ISSN 2330-717X

Coronavirus Continues To Loom On China’s Trade – OpEd


We are living in an era of interconnectedness and countries’ economies are linked with each other. Economically, whatever happens in any particular country reverberates across the world. Like Chinese economy is facing troubles because of coronavirus.

Coronavirus is a new respiratory virus; however, it came from the same viral family as SARS which also began in China. This new virus thought to have originated from the Wuhan seafood market. An outbreak of virus has killed thousands of people and infected many more in China and less than hundred across the world. The virus has not only affected the lives but also affected national and international trade.

The outbreak of coronavirus opened debt around the world. Rumors and conspiracy theories spread about the rising of coronavirus. Western people claim that genetic engineering laboratory of Wuhan is the reason of outbreak. Some in Russia assume the coronavirus is the USA biological weapon built by CIA to hit the Chinese economy. Nevertheless any assumptions haven’t been proved yet. But the virus hit hard China as well as global trade.

In the beginning China only lock down only Wuhan but when the virus spread over other regions they declared emergency on other important sites and the restrictions over travel also imposed. These measures have disrupted many of China’s industries, tourism and aviation. For instance, the number of airlines including United and British Airways suspended China’s flight.

The Chinese stock market plunged 8% as coronavirus fear took hold, the investors lost their billions of dollars investment and if we talk about the neighbouring countries specially Pakistan the stock markets index slashed by it 1137 points and other countries like Japan, Singapore and South Korea they all also have felt some sort of fluctuations in the prices.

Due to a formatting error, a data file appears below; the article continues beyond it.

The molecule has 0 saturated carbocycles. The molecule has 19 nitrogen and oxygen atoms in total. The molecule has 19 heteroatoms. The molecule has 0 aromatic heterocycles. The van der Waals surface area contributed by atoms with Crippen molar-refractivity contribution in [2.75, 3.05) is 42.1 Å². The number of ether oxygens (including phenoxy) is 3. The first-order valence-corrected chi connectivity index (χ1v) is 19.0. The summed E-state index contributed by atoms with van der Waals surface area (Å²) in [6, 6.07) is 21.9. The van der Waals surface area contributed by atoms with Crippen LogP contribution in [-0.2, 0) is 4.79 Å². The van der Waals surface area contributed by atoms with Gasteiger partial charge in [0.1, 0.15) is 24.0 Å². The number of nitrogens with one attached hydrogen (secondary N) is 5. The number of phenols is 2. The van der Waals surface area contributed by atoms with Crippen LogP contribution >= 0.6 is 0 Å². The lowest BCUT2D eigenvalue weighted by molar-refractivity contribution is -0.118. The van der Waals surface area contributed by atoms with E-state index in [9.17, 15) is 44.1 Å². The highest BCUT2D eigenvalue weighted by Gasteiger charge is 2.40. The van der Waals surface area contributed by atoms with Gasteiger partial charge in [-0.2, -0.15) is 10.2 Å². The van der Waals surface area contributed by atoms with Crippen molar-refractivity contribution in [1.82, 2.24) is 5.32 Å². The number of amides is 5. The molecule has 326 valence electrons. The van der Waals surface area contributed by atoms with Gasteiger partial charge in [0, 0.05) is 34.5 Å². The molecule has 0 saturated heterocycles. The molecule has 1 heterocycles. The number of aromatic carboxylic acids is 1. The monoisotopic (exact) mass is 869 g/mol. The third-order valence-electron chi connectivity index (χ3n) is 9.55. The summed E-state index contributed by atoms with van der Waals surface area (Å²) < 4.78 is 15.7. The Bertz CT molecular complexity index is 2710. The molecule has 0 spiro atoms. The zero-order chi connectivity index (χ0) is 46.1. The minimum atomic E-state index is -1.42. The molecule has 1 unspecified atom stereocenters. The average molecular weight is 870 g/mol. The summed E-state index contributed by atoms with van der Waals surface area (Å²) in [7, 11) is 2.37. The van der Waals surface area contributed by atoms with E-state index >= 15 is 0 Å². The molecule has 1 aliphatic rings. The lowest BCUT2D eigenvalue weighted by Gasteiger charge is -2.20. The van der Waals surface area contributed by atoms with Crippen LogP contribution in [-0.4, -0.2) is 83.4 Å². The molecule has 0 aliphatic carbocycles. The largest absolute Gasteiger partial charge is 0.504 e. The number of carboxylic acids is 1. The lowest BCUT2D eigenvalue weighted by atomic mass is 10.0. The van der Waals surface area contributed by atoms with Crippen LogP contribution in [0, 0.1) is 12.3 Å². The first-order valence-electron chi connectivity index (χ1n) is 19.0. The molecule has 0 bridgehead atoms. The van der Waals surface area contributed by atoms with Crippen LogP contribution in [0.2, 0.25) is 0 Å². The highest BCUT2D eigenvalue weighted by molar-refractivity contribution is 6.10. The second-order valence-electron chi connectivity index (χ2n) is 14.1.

China is the world’s second-largest economy and largest exporter. Its decline in production can create enormous impacts on international trade. It plays an important role in the global value chain: most of the raw materials of the world travel to China before being transformed into a manufactured product. 

The oil price has fallen in global market because China the world’s biggest importer of oil is grapple with Coronavirus which led to the reduction in the demand of oil and also limited the economic trade movement.

Due to coronavirus, many companies have stopped their production in China and abroad because workers are confined at home which causes trouble for companies, such as Foxconn, Apple’s manufacturing partner in China is facing production delay. Nissan and Hyundai carmakers couldn’t get parts and temporarily closed factories outside China.

An assessment of 1,000 small and medium-sized enterprises (SMEs) supervised by two Chinese universities found that unless conditions improved, one-third of the firms would run out of cash within a month.

In order to fully interpret the probable impacts on international trade, we have to look at one of the most recent cases it would be the 2003 SARS outbreak. Like SARS, the Chinese economy has lost 2% in real GDP growth in 2003 and it cost the global economy about $40 billion. It didn’t affect that much international trade.

In comparison with 2003, China’s foreign trade is five times bigger today, and its shares from the global economy have also expanded. It would not be astonishing if developments in China impact the global trade severely than it would 17 years ago.

According to economists, if the coronavirus isn’t curbed soon the world’s GDP would drop $1.1tn. It will ultimately continue to loom on particularly Chinese trade and generally international trade.

*The writer is student of International Relations, University of Sindh, and having specialization in East & Southeast Asian Studies. She can be reached on [email protected] 

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One thought on “Coronavirus Continues To Loom On China’s Trade – OpEd

  • May 5, 2020 at 11:20 pm

    Great work 👍👍👍


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